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Osun: INEC appeals Oyetola’s tribunal judgement

Oyetola and Adeleke

Adegboyega Oyetola and Ademola Adeleke

The Independent National Electoral Commission has appealed the judgement of the Osun State Election Petition Tribunal, which overturned the Osun state Governor, Ademola Adeleke’s victory in the July 16 governorship election.


The commission, on Wednesday, listed 44 grounds of appeal in the Notice of Appeal dated 30th January 2023, filed before the Court of Appeal, Akure Division, obtained in Osogbo, asking the court to set aside the Tribunal’s decision.


Recall that, on January 27, the Osun Tribunal panel, led by Justice Tertsea Kume had nullified Adeleke’s victory and declared Oyetola as the duly elected governor at the poll.


The panel gave the judgment on the grounds of over-voting in 744 polling units and deducted the excess votes garnered by Adeleke and Oyetola.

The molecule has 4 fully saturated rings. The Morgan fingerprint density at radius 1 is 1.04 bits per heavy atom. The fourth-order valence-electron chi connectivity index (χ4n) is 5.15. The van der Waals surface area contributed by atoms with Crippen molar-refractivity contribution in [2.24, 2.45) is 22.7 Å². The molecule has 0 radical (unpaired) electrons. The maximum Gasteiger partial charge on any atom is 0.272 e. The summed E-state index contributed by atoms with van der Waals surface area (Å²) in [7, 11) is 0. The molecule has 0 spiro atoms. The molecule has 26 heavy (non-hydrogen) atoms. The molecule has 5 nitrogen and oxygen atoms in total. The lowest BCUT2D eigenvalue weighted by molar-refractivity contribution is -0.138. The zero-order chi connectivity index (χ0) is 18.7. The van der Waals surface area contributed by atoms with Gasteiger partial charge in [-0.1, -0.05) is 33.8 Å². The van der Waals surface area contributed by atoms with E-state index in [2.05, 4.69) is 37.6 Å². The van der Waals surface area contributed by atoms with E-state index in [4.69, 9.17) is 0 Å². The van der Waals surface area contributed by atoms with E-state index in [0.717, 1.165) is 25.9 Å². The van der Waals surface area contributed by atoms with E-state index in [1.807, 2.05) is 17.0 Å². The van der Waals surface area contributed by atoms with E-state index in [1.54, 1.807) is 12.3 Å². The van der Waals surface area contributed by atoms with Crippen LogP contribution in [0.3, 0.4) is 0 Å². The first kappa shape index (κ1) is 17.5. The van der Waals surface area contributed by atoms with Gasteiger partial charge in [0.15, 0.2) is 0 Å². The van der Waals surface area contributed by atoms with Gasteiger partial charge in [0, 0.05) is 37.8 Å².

However, a minority judgement delivered by another member of the same panel, Justice A. Ogbuli, dismissed APC’s petition and upheld Adeleke’s victory at the poll.


Within Nigeria reported that the appellant, in the Notice of Appeal signed by counsel to INEC, Prof. Paul Ananaba (SAN) and 17 others, prayed the court to dismiss the petition filed by the All Progressives Congress and its candidate in the election, Adegboyega Oyetola, as meritless.


The commission challenged the decision of the Tribunal on the grounds that the panel erred in law by claiming that Adeleke did not score the majority of the lawful votes, saying the petitioners only called two witnesses who did not prove that the PDP candidate did not win the election.


According to INEC, the Tribunal erred in law by using a table contained in the final written address of the petitioners to determine overvoting and deducted votes scored by the respondent.


The electoral body dismissed the Tribunal’s claim that because it issued different accreditation reports, its conduct was tantamount to tampering with official documents, adding that the allegation that it tampered with the official records was a “criminal allegation that must be proven beyond a reasonable doubt”, noting that there was no proof it tampered with any records before the panel.

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